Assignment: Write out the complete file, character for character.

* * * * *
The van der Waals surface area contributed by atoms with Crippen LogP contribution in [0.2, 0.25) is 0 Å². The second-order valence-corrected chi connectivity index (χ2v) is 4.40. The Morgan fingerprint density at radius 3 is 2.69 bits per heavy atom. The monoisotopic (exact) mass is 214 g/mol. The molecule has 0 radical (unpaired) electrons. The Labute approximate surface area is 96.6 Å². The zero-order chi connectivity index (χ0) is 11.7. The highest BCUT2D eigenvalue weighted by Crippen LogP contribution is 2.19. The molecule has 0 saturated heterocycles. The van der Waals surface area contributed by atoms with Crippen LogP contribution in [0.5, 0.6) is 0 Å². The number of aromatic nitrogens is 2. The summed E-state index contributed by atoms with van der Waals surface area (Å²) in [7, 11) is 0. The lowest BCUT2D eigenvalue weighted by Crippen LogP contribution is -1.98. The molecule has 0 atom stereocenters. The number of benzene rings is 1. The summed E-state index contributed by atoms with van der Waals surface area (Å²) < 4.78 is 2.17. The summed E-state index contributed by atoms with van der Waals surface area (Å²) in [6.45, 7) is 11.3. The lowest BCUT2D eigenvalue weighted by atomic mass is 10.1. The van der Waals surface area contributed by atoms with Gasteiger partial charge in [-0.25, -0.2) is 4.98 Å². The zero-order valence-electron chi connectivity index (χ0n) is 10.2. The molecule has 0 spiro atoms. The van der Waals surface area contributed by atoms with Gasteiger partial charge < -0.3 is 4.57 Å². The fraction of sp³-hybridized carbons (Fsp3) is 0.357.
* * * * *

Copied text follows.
The van der Waals surface area contributed by atoms with Crippen LogP contribution in [0.2, 0.25) is 0 Å². The second-order valence-corrected chi connectivity index (χ2v) is 4.40. The Morgan fingerprint density at radius 3 is 2.69 bits per heavy atom. The monoisotopic (exact) mass is 214 g/mol. The molecule has 0 radical (unpaired) electrons. The Labute approximate surface area is 96.6 Å². The zero-order chi connectivity index (χ0) is 11.7. The highest BCUT2D eigenvalue weighted by Crippen LogP contribution is 2.19. The molecule has 0 saturated heterocycles. The van der Waals surface area contributed by atoms with Crippen LogP contribution in [0.5, 0.6) is 0 Å². The number of aromatic nitrogens is 2. The summed E-state index contributed by atoms with van der Waals surface area (Å²) in [7, 11) is 0. The lowest BCUT2D eigenvalue weighted by Crippen LogP contribution is -1.98. The molecule has 0 atom stereocenters. The number of benzene rings is 1. The summed E-state index contributed by atoms with van der Waals surface area (Å²) < 4.78 is 2.17. The summed E-state index contributed by atoms with van der Waals surface area (Å²) in [6.45, 7) is 11.3. The lowest BCUT2D eigenvalue weighted by atomic mass is 10.1. The van der Waals surface area contributed by atoms with Gasteiger partial charge in [-0.25, -0.2) is 4.98 Å². The zero-order valence-electron chi connectivity index (χ0n) is 10.2. The molecule has 0 spiro atoms. The van der Waals surface area contributed by atoms with Gasteiger partial charge < -0.3 is 4.57 Å². The fraction of sp³-hybridized carbons (Fsp3) is 0.357.